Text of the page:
experienced person to handle the chore -- or, at the very least, the
   responsibility can be spread among consortium members. The
   International Coalition of Library Consortia (ICOLC) is a good source
   for information. See the document "Statement of Current Perspective and
   Preferred Practices" for guidelines.

   Consortial licensing raises new challenges, however. If the group
   negotiator lacks the authority to commit all the libraries to
   purchasing a particular product, then the negotiator won't get the best
   price. Prices are based on a specific number of users or libraries, so
   if libraries opt out after the agreement is reached, then the contract
   must be renegotiated at a less favorable cost.

   Whether you license content consortially or individually, a team
   approach is likely to be a good idea. Library departments including
   collections, acquisitions, public services, and systems should be
   involved, since licensing digital databases or full-text content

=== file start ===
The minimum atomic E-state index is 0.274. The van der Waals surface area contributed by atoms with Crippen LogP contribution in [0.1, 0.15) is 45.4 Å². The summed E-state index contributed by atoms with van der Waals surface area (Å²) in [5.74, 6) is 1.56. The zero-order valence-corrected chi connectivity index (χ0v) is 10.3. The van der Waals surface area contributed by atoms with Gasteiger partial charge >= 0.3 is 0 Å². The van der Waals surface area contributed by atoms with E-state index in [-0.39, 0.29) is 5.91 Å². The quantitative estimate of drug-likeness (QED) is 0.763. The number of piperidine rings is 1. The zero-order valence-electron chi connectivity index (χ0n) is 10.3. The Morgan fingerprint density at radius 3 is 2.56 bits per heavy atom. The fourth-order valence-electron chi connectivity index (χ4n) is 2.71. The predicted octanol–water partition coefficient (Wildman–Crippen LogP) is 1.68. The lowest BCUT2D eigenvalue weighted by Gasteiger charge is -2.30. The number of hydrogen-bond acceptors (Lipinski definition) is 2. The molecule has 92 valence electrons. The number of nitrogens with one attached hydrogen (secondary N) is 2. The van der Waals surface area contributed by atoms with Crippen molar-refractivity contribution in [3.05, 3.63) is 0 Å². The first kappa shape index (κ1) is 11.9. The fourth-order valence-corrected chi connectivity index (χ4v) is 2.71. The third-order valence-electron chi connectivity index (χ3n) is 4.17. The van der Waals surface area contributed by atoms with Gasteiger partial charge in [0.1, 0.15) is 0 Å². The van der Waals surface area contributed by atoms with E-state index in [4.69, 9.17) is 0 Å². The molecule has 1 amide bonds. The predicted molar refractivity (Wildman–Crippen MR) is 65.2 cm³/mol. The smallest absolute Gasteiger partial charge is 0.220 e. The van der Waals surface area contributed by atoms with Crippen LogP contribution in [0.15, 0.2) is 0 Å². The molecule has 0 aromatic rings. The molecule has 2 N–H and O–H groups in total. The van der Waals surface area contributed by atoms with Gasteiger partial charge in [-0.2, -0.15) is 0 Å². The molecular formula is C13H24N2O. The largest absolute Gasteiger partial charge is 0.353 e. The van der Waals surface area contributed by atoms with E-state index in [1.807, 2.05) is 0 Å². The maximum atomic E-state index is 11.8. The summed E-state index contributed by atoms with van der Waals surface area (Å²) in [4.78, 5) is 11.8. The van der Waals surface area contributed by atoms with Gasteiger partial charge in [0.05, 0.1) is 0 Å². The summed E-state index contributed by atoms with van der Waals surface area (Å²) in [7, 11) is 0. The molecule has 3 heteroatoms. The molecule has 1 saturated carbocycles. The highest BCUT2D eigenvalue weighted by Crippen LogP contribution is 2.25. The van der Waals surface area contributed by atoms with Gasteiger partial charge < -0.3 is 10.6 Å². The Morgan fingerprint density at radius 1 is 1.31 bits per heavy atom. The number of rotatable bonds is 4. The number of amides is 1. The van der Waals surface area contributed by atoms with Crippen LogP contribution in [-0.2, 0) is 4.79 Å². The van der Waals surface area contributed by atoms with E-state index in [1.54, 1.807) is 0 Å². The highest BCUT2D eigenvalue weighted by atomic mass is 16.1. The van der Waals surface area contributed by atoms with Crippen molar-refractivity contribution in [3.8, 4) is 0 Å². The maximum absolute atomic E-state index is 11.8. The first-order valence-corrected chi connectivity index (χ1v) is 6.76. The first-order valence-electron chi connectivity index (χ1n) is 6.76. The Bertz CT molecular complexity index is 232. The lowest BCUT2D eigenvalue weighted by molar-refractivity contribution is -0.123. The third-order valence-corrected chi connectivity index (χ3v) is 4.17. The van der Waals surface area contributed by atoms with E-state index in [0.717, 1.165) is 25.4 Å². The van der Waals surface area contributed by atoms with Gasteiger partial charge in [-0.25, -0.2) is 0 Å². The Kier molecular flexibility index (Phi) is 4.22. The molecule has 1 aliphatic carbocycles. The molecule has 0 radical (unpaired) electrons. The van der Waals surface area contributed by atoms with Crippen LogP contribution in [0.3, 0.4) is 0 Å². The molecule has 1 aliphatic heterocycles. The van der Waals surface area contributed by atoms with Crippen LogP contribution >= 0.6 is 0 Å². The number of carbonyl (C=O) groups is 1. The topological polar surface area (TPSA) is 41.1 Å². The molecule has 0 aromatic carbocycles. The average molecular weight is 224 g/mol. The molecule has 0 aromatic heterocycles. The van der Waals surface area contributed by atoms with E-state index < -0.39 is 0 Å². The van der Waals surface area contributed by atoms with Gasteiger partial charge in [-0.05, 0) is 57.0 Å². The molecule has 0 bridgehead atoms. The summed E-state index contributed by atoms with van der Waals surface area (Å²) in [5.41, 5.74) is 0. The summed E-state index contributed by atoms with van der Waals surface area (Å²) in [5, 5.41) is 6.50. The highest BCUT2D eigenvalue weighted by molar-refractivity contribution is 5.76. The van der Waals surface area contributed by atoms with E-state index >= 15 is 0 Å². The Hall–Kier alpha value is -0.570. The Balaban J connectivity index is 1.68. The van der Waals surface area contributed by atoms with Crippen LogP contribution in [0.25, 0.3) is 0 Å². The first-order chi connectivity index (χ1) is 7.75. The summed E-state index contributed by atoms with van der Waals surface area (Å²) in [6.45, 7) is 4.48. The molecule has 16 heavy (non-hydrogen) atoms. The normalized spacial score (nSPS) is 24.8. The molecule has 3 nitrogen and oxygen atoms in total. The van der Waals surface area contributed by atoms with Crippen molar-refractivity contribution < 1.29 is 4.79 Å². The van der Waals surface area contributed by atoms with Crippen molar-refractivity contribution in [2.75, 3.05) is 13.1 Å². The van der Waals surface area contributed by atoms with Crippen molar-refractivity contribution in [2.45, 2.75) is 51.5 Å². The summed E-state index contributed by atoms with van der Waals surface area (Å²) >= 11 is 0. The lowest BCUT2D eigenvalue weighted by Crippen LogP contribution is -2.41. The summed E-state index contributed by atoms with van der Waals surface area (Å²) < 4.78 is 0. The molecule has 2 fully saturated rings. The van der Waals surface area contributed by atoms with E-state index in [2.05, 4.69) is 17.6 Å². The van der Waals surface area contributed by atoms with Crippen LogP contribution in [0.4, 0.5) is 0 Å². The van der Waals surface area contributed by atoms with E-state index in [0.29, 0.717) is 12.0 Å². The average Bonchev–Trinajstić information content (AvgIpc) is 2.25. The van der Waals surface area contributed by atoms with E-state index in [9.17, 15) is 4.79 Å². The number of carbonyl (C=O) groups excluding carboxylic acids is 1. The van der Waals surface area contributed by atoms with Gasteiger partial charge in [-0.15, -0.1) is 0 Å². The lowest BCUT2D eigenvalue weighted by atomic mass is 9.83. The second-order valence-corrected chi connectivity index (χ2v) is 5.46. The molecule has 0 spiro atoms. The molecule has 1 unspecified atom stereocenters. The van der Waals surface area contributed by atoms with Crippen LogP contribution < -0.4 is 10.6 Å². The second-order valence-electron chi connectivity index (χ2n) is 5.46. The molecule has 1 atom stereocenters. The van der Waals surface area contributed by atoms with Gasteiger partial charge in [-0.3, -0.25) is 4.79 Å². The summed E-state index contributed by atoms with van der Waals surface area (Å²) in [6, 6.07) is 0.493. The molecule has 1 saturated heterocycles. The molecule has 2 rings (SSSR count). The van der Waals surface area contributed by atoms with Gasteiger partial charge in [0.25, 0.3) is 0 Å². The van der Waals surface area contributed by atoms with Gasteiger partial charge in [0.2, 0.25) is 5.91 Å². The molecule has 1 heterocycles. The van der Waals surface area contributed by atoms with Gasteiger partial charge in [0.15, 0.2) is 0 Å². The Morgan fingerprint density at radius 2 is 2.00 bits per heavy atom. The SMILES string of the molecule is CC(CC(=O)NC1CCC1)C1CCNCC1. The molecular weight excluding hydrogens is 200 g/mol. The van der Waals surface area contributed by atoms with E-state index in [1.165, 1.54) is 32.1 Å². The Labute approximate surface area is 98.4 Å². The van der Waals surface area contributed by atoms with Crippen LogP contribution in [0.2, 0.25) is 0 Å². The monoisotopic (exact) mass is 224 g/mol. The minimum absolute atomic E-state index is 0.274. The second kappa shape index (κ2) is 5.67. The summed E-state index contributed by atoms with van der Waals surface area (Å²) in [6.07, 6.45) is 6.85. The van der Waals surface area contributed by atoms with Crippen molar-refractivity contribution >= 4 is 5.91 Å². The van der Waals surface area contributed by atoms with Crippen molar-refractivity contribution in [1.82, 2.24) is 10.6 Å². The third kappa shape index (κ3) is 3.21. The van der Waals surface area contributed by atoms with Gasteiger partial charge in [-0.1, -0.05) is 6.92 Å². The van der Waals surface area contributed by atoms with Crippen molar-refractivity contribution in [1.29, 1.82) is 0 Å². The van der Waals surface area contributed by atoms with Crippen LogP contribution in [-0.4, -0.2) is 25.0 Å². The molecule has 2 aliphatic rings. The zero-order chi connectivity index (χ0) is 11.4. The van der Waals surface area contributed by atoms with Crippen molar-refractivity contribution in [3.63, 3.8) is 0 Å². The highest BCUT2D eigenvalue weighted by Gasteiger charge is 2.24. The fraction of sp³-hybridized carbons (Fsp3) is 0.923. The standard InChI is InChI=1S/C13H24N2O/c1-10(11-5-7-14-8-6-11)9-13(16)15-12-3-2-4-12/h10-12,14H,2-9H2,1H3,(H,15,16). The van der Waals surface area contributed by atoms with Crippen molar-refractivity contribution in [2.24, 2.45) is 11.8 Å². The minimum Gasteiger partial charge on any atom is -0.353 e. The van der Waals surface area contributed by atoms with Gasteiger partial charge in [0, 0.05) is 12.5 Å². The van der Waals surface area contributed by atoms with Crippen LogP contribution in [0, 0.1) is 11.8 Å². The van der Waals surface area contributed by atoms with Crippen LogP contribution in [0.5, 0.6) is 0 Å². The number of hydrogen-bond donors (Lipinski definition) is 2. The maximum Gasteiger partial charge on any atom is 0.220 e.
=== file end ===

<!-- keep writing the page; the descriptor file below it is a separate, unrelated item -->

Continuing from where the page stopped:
affects them all. (For more on consortial licensing, see "Where's the
   Fiscal Sense?" p. 48, 50).

   Key resources for licensing information and assistance include
   LibLicense, a site hosted by Yale University that includes a "Standard
   Licensing Agreement," "Principles for Licensing Electronic Resources"
   from ARL, and the ICOLC's "Guidelines for Technical Issues in Request
   for Proposal (RFP) Requirements and Contract Negotiations." Also, the
   California Digital Library of the University of California offers a
   Licensing Tool Kit that contains licensing guidelines, selection
   criteria, a model license, and more.

   Buying is hard
   Purchasing digital content is simple in principle but difficult in
   practice. One difficulty is determining cost effectiveness. Digital
   collections offer increased functionality over print resources
   (full-text searching, 24/7 access, etc.) but are often more expensive.